Corn and soybeans rose on speculation that wet, cold weather across the U.S. Midwest will limit planting and reduce yields.
Fields from central Arkansas to Detroit may get as much as 8 inches (20 centimeters) of rain the next 10 days, keeping soils saturated, said Tim Bowden, a senior meteorologist for Planalytics Inc. in Berwyn, Pennsylvania. Farms from Nebraska to northern Indiana will receive as much as 4 inches of rain, and the cool weather will slow evaporation, Bowden said.
“The markets are focused on the extended planting delays developing in the Midwest,” said Mark Schultz, the chief analyst for Northstar Commodity Investment Co. in Minneapolis. “Farmers are already looking at shorter-season varieties,” which will yield less than normal, he said.
Corn futures for July delivery rose 4 cents, or 0.5 percent, to close at $7.445 a bushel at 1:15 p.m. on the Chicago Board of Trade. Prices have doubled in the past year, and on April 11 touched $7.8875, the highest since June 2008. Still, the commodity dropped 0.7 percent for the week. The CBOT will be closed tomorrow in observance of the Good Friday holiday.
Soybean futures for July delivery advanced 20.5 cents, or 1.5 percent, to $13.8975 a bushel in Chicago. The most-active futures gained 3.5 percent this week, after touching a three-week low of $13.2825 on April 14.
Soybeans also rose on increased U.S. sales to China, the world’s biggest importer and consumer, Schultz said. Rising sales of corn for delivery after Sept. 1 provided support, he said. The U.S. is the largest grower and exporter of both crops.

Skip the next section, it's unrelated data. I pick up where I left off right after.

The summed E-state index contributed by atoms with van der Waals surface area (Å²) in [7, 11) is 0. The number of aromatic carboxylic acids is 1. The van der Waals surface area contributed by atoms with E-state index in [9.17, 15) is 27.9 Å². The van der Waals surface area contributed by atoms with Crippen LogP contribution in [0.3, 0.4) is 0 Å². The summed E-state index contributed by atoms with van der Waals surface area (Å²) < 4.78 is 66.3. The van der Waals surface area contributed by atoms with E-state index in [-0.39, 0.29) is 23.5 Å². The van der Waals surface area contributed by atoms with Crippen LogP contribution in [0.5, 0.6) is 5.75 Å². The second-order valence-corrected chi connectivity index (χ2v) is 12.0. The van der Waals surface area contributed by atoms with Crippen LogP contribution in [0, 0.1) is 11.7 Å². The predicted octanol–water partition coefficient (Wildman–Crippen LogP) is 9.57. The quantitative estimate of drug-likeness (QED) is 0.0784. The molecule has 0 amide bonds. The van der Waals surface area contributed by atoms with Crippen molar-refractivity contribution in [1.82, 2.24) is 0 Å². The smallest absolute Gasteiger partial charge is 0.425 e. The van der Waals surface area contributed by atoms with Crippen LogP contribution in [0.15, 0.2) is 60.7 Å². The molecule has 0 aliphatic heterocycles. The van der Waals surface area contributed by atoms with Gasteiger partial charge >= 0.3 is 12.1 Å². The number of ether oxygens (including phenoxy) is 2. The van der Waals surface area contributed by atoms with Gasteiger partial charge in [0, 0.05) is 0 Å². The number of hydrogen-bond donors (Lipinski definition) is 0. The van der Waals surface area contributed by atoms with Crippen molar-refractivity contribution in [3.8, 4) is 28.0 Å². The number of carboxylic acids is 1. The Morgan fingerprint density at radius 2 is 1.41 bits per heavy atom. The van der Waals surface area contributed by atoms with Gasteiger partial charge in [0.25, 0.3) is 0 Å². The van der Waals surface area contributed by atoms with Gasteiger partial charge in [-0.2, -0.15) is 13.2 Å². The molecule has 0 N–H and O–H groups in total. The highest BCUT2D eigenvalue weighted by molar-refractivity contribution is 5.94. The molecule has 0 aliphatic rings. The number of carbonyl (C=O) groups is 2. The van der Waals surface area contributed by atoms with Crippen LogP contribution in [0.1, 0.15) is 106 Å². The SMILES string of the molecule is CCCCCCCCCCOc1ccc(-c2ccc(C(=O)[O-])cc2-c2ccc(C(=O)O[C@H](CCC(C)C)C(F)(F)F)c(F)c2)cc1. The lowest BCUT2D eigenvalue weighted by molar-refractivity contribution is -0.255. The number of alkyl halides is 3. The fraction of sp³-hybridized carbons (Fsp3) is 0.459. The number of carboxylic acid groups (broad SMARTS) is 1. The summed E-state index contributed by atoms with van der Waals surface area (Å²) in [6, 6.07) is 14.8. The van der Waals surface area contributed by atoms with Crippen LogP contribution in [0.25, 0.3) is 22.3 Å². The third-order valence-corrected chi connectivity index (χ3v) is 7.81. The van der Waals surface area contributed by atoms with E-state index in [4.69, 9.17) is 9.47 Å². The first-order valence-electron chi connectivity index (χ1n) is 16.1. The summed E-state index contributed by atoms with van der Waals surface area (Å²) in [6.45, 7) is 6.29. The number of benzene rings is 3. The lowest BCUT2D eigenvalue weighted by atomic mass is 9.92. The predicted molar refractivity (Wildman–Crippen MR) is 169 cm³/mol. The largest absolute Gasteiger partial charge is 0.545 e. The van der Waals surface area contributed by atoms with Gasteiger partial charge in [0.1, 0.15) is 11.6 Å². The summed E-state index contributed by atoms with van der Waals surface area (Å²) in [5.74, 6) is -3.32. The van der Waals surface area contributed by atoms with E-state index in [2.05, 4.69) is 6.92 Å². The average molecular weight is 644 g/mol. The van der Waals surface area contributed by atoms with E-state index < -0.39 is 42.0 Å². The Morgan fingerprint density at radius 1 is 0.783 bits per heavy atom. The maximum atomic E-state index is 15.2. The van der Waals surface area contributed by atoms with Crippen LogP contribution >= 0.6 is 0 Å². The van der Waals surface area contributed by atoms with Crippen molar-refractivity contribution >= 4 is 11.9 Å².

U.S. Exports Gain
U.S. exporters sold 348,960 metric tons of soybeans in the week ended April 14 for delivery before Aug. 31, more than double the 130,191 tons sold a week earlier, the U.S. Department of Agriculture said today. China bought more than 50 percent of the total.
Sales of corn for delivery after Sept. 1 totaled 243,908 tons, pushing the accumulated total to 3.132 million, four times higher than at the same time last year, USDA data show.
“The sales to China were a surprise with talk about cancelations this week,” Schultz said. “Overseas demand for this year’s corn crop is rising because of the weather problems.”
Corn is the biggest U.S. crop, valued at $66.7 billion in 2010, followed by soybeans at $38.9 billion, government figures show.